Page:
Wednesday, January 9, 2013

SCOTUS: No right to competency in habeas cases

In April, I blogged about the legal controversy over whether a convicted prisoner awaiting execution has a right to be competent during the sometimes-lengthy course of habeas appeals. Yesterday, the U.S. Supreme Court gave its unanimous answer:

No. 

The opinion came in the consolidated cases of Ernest Valencia Gonzales of Arizona and Sean Carter of Ohio. Both men's mental health deteriorated as they languished on death rows while their appeals wound slowly through the courts.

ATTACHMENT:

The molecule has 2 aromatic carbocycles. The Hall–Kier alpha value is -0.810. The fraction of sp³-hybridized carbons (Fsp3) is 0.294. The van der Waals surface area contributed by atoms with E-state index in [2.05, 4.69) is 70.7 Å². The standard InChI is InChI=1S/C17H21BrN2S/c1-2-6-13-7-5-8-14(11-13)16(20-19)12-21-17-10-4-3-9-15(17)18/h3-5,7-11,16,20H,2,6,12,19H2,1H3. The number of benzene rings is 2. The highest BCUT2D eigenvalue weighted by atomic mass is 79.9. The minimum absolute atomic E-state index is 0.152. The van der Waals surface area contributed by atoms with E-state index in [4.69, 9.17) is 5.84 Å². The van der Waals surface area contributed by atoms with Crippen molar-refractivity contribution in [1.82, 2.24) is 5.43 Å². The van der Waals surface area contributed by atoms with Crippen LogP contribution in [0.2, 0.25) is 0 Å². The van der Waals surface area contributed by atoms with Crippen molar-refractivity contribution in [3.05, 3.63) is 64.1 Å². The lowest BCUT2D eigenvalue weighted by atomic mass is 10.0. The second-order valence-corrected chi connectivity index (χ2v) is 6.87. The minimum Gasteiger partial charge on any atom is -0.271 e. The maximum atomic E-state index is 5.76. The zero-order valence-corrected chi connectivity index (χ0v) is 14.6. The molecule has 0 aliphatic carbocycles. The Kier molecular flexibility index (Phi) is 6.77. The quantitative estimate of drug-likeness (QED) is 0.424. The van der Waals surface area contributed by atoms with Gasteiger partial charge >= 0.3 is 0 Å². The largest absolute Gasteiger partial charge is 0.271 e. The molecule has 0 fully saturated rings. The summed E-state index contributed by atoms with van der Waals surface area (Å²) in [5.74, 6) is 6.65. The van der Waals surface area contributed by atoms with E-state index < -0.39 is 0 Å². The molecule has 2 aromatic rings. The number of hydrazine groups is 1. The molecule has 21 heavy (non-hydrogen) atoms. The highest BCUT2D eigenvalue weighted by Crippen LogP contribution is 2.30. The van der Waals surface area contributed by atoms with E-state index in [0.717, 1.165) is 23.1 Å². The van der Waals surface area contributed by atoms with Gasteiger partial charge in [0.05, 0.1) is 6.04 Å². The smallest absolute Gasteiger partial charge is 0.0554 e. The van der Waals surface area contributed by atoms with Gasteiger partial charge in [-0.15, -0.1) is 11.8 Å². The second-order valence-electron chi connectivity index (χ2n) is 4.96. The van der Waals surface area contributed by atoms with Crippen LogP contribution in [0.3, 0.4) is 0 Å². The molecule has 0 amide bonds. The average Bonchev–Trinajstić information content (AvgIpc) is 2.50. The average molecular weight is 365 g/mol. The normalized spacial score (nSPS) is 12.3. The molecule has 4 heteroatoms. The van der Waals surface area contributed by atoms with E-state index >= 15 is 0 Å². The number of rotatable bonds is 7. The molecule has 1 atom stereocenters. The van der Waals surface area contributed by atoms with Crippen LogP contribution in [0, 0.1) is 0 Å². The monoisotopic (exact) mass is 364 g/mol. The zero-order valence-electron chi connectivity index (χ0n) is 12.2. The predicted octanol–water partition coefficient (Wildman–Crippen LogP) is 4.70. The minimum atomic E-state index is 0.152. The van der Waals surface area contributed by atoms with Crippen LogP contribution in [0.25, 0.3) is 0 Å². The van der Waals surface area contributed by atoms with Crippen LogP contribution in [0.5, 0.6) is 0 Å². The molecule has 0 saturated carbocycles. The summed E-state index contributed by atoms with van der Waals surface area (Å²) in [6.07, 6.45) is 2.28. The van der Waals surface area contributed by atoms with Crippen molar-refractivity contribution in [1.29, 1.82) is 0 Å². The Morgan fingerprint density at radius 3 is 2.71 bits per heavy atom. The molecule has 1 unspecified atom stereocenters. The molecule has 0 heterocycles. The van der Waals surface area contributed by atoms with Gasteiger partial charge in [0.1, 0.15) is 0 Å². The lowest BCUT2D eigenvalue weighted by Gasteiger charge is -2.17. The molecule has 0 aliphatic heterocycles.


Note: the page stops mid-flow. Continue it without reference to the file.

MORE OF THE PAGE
"Given the backward-looking, record-based nature of most federal habeas proceedings, counsel can generally provide effective representation to a habeas petitioner regardless of the petitioner's competence," wrote Justice Clarence Thomas.

So, any of you forensic psychologists with pending evaluations of competency in habeas cases can close out those files and put them in storage.

The opinion is HERE. My blog post laying out the legal controversy is HERE. A lengthier report on yesterday's opinion can be found at Courthouse News Service (HERE).

Hat tip: Ken Pope

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